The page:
The next time you find yourself reaching for your umbrella, take a moment to consider the fate of rainfall after it hits the ground. While some rain is absorbed by natural ground cover, such as fields or forested areas, a high percentage becomes stormwater delivered to our rivers, creeks, ponds and lakes
There was some good news on the environment last week. In the 20-state area that participates in a cap-and-trade program to reduce emissions of nitric oxide (NOx) from power plants, the emissions declined 32 percent from 1997 to 2005.
Distant relatives of shrimp, zooplankton are an important food resource for aquatic animals. These free-floating crustaceans are considered one of the foundations of lake food webs, along with their plant counterparts, phytoplankton.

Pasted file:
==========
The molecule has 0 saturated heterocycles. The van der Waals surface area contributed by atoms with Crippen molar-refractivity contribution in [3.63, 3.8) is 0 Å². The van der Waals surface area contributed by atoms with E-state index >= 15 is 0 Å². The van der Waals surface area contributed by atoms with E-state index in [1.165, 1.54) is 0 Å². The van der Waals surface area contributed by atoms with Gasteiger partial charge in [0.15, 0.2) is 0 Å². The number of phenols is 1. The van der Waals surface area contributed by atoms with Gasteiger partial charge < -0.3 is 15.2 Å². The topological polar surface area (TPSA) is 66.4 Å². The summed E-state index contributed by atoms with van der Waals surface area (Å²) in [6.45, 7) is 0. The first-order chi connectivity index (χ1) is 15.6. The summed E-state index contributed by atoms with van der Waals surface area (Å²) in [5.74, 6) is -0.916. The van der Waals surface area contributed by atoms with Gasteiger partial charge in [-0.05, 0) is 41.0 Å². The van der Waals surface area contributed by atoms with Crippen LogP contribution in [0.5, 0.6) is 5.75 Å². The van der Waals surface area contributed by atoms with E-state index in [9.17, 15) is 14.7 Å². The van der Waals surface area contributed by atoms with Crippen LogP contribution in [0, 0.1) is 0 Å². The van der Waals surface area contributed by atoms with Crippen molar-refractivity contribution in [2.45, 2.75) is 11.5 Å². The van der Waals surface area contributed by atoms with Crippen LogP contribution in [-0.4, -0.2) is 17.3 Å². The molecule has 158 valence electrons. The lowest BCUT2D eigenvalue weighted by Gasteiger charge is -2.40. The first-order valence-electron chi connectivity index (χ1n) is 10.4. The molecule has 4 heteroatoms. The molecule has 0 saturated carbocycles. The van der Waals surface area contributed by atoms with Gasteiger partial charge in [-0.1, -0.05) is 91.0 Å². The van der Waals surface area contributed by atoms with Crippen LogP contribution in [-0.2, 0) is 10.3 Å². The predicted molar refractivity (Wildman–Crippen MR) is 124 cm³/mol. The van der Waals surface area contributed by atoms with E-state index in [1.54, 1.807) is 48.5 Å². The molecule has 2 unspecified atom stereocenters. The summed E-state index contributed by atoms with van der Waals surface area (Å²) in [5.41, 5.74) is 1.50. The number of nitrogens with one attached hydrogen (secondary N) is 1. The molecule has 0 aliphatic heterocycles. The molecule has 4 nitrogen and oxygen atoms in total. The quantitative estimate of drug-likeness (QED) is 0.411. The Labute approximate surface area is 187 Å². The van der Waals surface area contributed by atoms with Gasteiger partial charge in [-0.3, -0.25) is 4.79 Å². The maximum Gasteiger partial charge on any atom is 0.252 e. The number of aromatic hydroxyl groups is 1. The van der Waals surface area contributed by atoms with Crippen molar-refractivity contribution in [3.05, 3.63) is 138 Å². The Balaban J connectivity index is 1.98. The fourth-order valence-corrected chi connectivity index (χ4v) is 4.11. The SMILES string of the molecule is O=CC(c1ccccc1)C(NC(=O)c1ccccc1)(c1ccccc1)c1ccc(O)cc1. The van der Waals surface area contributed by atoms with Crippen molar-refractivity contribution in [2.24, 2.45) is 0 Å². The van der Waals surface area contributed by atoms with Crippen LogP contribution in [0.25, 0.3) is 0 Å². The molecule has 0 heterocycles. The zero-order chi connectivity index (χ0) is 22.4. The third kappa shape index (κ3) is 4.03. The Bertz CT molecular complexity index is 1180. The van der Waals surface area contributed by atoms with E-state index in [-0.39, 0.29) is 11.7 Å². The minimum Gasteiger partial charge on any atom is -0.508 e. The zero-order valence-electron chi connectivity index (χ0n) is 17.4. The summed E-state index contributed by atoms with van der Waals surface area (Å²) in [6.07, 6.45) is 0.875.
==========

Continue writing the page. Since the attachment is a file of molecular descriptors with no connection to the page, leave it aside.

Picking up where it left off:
Thanks to the efforts of committed environmental groups, government organizations and individuals, the Hudson Valley is poised to position itself as a model for melding environmental and economic interests.